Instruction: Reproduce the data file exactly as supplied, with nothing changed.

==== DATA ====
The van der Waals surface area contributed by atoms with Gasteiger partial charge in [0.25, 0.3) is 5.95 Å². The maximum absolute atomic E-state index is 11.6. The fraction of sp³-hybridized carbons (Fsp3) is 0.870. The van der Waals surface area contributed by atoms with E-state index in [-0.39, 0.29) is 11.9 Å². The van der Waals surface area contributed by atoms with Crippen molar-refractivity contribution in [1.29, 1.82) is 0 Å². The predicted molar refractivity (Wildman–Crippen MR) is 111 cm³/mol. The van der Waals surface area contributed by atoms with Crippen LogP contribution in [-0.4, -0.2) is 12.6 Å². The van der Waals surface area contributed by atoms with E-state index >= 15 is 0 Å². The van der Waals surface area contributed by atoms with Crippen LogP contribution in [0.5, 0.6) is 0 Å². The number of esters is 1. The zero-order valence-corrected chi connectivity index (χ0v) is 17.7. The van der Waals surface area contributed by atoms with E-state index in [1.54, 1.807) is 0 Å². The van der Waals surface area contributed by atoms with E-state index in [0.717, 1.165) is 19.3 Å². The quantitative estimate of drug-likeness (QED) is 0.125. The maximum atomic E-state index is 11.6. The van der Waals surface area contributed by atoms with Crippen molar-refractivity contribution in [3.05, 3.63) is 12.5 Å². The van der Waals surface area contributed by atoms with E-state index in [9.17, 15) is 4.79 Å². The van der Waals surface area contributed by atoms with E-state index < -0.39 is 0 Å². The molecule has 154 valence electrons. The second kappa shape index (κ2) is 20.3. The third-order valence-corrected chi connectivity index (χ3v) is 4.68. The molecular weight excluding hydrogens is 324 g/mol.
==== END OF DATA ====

The van der Waals surface area contributed by atoms with Gasteiger partial charge in [0.25, 0.3) is 5.95 Å². The maximum absolute atomic E-state index is 11.6. The fraction of sp³-hybridized carbons (Fsp3) is 0.870. The van der Waals surface area contributed by atoms with E-state index in [-0.39, 0.29) is 11.9 Å². The van der Waals surface area contributed by atoms with Crippen molar-refractivity contribution in [1.29, 1.82) is 0 Å². The predicted molar refractivity (Wildman–Crippen MR) is 111 cm³/mol. The van der Waals surface area contributed by atoms with Crippen LogP contribution in [-0.4, -0.2) is 12.6 Å². The van der Waals surface area contributed by atoms with E-state index >= 15 is 0 Å². The van der Waals surface area contributed by atoms with Crippen LogP contribution in [0.5, 0.6) is 0 Å². The number of esters is 1. The zero-order valence-corrected chi connectivity index (χ0v) is 17.7. The van der Waals surface area contributed by atoms with E-state index in [1.54, 1.807) is 0 Å². The van der Waals surface area contributed by atoms with E-state index in [0.717, 1.165) is 19.3 Å². The quantitative estimate of drug-likeness (QED) is 0.125. The maximum atomic E-state index is 11.6. The van der Waals surface area contributed by atoms with Crippen molar-refractivity contribution in [3.05, 3.63) is 12.5 Å². The van der Waals surface area contributed by atoms with E-state index in [9.17, 15) is 4.79 Å². The van der Waals surface area contributed by atoms with E-state index < -0.39 is 0 Å². The molecule has 154 valence electrons. The second kappa shape index (κ2) is 20.3. The third-order valence-corrected chi connectivity index (χ3v) is 4.68. The molecular weight excluding hydrogens is 324 g/mol.